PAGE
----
Obama Bailout Saved Union Power Not Union Jobs
Paul Roderick, writing in Forbes, takes a fascinating look at the Obama bailout of the auto companies concluding that the bailout was needed, not to protect jobs but to protect the union and their power structure:
Contrary to popular belief, bankruptcy does not mean companies close their doors and send employees home. This is the false message President Barack Obama tried to sell on his victory tour of Detroit. If General Motors had gone through a normal bankruptcy without taxpayer bailouts, there would still be GM jobs--maybe even more than there are now. We do not know because that was the road not taken.
We do know, however, what happened to the airlines that went through bankruptcy. Their planes kept flying, and pilots, mechanics and flight attendants reported to work, even if there were fewer of them.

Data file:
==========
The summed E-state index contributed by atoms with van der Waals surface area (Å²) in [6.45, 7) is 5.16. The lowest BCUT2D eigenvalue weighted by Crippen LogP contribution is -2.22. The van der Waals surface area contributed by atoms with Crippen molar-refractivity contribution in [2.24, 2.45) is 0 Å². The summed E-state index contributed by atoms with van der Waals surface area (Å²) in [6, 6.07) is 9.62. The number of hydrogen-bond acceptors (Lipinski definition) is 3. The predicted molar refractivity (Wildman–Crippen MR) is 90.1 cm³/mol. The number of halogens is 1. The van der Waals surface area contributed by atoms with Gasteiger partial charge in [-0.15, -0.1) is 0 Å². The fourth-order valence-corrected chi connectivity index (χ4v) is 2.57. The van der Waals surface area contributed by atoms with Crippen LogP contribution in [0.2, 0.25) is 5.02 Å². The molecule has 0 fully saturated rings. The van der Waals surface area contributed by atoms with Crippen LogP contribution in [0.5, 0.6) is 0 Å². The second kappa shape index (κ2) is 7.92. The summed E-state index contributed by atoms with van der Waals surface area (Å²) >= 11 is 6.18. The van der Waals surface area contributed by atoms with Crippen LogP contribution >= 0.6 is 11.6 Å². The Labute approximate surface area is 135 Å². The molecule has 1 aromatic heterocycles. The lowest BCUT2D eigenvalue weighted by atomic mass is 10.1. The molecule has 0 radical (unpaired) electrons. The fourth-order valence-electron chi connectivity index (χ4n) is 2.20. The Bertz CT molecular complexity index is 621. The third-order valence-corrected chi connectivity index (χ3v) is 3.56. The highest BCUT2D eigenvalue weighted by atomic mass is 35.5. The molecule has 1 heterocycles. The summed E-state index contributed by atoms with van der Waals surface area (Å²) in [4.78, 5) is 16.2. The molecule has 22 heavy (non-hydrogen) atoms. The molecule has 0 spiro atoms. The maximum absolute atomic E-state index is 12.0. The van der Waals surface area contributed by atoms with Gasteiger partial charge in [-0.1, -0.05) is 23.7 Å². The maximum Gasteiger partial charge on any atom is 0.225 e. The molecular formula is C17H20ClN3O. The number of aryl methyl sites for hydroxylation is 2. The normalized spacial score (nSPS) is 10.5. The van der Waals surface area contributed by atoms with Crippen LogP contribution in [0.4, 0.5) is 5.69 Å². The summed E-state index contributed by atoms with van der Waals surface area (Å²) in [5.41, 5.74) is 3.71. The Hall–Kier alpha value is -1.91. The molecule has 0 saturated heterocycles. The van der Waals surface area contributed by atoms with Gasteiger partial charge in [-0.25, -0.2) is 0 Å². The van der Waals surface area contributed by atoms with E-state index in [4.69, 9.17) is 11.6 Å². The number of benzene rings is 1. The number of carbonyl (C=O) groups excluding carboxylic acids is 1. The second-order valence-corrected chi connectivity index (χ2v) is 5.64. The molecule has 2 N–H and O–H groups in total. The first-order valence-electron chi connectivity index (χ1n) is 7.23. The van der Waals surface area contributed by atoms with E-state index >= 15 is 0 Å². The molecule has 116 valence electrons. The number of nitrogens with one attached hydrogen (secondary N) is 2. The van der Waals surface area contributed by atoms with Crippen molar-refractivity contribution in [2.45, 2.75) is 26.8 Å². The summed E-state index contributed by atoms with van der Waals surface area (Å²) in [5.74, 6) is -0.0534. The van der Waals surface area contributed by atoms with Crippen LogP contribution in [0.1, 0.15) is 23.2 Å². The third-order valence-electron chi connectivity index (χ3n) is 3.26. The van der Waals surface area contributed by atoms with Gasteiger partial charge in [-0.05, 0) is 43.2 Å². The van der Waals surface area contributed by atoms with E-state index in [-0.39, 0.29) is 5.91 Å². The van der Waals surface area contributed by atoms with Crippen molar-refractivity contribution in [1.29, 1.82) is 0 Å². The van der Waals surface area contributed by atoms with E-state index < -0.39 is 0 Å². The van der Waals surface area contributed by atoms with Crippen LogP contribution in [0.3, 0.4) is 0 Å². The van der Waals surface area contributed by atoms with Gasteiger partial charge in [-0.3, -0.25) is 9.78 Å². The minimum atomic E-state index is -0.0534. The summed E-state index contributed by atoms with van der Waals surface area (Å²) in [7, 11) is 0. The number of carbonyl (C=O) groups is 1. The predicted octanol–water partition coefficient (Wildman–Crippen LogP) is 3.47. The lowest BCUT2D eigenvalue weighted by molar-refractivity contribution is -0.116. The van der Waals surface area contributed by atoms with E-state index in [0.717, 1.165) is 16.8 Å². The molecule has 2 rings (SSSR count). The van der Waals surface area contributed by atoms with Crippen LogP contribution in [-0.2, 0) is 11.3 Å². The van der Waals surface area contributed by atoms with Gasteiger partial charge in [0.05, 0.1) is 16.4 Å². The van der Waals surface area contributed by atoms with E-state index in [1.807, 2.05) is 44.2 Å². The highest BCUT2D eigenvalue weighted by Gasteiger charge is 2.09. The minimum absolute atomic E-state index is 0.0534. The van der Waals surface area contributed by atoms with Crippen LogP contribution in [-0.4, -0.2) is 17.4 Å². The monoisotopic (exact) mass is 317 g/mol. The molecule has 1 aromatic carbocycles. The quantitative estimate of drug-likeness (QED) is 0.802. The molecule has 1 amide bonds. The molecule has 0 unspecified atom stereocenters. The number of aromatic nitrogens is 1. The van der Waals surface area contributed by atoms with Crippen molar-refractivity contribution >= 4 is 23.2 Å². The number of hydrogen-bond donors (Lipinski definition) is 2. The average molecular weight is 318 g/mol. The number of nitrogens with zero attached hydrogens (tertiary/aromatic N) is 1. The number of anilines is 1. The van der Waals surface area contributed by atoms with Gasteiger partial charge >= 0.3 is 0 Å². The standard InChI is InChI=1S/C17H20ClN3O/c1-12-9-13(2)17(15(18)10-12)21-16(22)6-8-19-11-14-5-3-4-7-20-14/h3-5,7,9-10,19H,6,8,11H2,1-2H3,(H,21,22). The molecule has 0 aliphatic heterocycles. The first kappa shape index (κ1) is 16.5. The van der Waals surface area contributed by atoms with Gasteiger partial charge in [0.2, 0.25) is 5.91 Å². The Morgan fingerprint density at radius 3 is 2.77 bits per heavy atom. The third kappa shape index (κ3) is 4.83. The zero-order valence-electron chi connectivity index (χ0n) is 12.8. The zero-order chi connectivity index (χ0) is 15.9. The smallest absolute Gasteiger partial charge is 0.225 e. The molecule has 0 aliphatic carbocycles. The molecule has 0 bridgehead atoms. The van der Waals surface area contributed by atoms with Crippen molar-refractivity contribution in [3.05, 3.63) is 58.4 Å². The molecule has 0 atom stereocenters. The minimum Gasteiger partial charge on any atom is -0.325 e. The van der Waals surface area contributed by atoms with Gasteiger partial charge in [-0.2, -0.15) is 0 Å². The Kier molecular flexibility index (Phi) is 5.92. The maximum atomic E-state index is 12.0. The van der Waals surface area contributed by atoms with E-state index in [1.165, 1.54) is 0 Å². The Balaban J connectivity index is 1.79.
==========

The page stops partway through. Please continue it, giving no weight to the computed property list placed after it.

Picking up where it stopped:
Over the past decade, no industry has had worse breaks than the airlines. They took a huge hit from 9/11. They have been buffeted by fuel prices. The TSA's intrusive airport screening angered passengers. Furthermore, the airline industry is cyclical; it suffers disproportionately from economic downturns.
Compared to the airlines, GM has had a cake walk.
Indeed, four major airlines filed for Chapter 11 bankruptcy after 9/11 (US Air and United in 2002; Northwest and Delta in 2005). Each company was restructured by a bankruptcy court according to the rule of law. In each case, creditors took haircuts and employees lost jobs and agreed to concessions in wages and work conditions. Each airline emerged from bankruptcy and continued to operate as a going concern.